8. I would invite David Letterman and Sarah Palin. I can’t think of two people who could liven up a dinner party more than those two being at the same table! It would be hysterical listening to Sarah Palin defend herself against David Letterman.

  9. As we ladle out stew from the dutch cast iron swinging over the fire, Johnny Cash describes his childhood in Arkansas. His voice is low as he explains how working in the cotton fields with only five years upon his head and the death of his brother changed him. Richard Feynman listens quietly to Cash’s tales, while I contemplate how my own path would have turned under such circumstances. I wonder if Feynman is thinking about the same thing.

    As sparks crackle from the fire, Cash remarks on their fleeting brilliant beauty. Out loud, Feynman starts calculating the expected lifetime of a spark. Cash asks him why. “Just to know, but then also maybe we can extend their lives.” Crumbling cornbread, Feynman tells how he always pushed himself because of an unquenchable desire to be able to understand, explain, and predict all that he sees, touches, and feels. I ask how problems feel to him; if he can explain some of his famous ability to cut issues to the quick so that the solution, or at least the path to, is clear. With a grin, he tells me to ask Johnny how he writes a great song. These two heroes of mine start to reminisce about the endless sources of inspiration they’ve had.

    After we polish off the s’mores, Feynman looks sheepishly at Cash, breaks out his Bongo drums, and starts tapping out beat after rhythmic beat.

  10. Georges Danton: key figure in the French Revolution. Legendary orator, lived and died in epochal times. Brought down the French monarchy, stewarded the birth of the republic, and was brought down by Robespierre. Plus he was a French guy with an appetite, so, you know, do the math.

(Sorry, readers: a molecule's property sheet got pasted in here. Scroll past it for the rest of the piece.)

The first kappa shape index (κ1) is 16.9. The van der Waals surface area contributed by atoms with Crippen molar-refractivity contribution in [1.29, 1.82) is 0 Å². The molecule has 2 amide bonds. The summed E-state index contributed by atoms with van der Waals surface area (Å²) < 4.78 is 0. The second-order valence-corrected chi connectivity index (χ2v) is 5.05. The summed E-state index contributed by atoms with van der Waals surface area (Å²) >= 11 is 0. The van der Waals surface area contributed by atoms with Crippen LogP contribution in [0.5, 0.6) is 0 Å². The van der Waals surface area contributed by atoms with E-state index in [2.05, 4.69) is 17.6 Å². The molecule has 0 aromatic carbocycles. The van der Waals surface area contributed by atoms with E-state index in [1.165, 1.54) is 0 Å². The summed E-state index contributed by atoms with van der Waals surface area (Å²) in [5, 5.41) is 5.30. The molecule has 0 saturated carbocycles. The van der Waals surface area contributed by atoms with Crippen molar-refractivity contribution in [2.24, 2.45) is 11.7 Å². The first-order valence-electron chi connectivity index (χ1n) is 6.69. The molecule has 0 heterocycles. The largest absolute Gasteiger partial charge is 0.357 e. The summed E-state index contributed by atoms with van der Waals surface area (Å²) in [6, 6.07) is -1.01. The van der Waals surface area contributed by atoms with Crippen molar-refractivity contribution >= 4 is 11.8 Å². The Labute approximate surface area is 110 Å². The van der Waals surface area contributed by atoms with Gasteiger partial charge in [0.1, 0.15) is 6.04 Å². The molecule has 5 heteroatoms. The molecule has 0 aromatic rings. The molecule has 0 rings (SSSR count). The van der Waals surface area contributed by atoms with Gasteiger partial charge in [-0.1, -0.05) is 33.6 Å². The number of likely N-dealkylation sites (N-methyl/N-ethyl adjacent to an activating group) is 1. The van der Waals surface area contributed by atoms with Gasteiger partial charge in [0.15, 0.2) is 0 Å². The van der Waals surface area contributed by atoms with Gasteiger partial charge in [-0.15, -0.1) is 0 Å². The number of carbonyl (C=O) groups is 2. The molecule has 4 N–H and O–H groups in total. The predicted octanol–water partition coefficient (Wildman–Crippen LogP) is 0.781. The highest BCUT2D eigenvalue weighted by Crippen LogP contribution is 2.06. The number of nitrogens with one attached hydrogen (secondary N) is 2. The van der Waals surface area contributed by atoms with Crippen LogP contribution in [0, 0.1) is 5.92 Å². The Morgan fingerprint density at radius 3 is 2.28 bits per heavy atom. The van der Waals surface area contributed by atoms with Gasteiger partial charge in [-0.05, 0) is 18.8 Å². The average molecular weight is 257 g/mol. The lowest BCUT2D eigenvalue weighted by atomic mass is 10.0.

Richard Pryor: one of the funniest and sharpest comedians I’ve ever seen. I seriously about had a hernia watching Live in Concert. The way he could get this unstoppable momentum going on stories that were both hilarious and packed with critical insight was pretty amazing.

    I think that’d make for a pretty good dinner party. It’d definitely go into the wee small hours, I tell you that much.

  11. Bill and Hillary Clinton – with me. Imagine hearing about how a vegan lifestyle led to Bill looking as good as he does while still eating well. And just how does one travel so extensively and remain energetic?

  12. Dinner for three. I would like to have it with Ho Chi Minh and Ngo Dinh Diem. I want to know what happened in 1956 when the elections scheduled for that year in South Vietnam for the reunification of Vietnam were canceled. That is the event that led to the bloody war that killed many of our people.

  13. Marc Antony (the general, not the singer), Mahatma Gandhi, and Geronimo the freedom fighter.

  14. Hmmz my three would be…

    1. Takeshi Kitano- He is a true Renaissance man and one of my favorite film directors. Although my Japanese is decent I am going to assume a translator is included.

    2. Marcelo Garcia- Arguably the world’s greatest Brazilian Jiu-jitsu middleweights and my idol. I’d love to talk to him about all of his famous matches; maybe try to get a couple tips too.

    3. Walt Disney- I was raised on everything Disney and I love Disneyland. I would probably ask him what else he had planned for the park before he died (hopefully he can get over the fact that he’s dead).

  15. I think it’s most valuable to have conversation with people you don’t agree with. My first guest would be CHristopher Columbus, because I think he made a number of brutal and hugely impactful errors. I would love to hear from his pont of view the context of his moral choices. I would love the chance to show him from the future how his actions have had consequences for the world!

    Of course, I would be able to make my own case better with some other folks with salient perspectives. Karl Marx is a pretty articulate dude and might have some interesting points on the futility and inhumanity of pursuing of gold at the expense of human life.

    Lastly, Steven Barahirwa, a living Batwa man who, in his lifetime, went from being a hunter gather to working for someone else and is, consequently, in his own words “an unhappy man”.

    I would love to join in conversation with these folks on the subject of the value of land, how to respect it, and what leads to true happiness.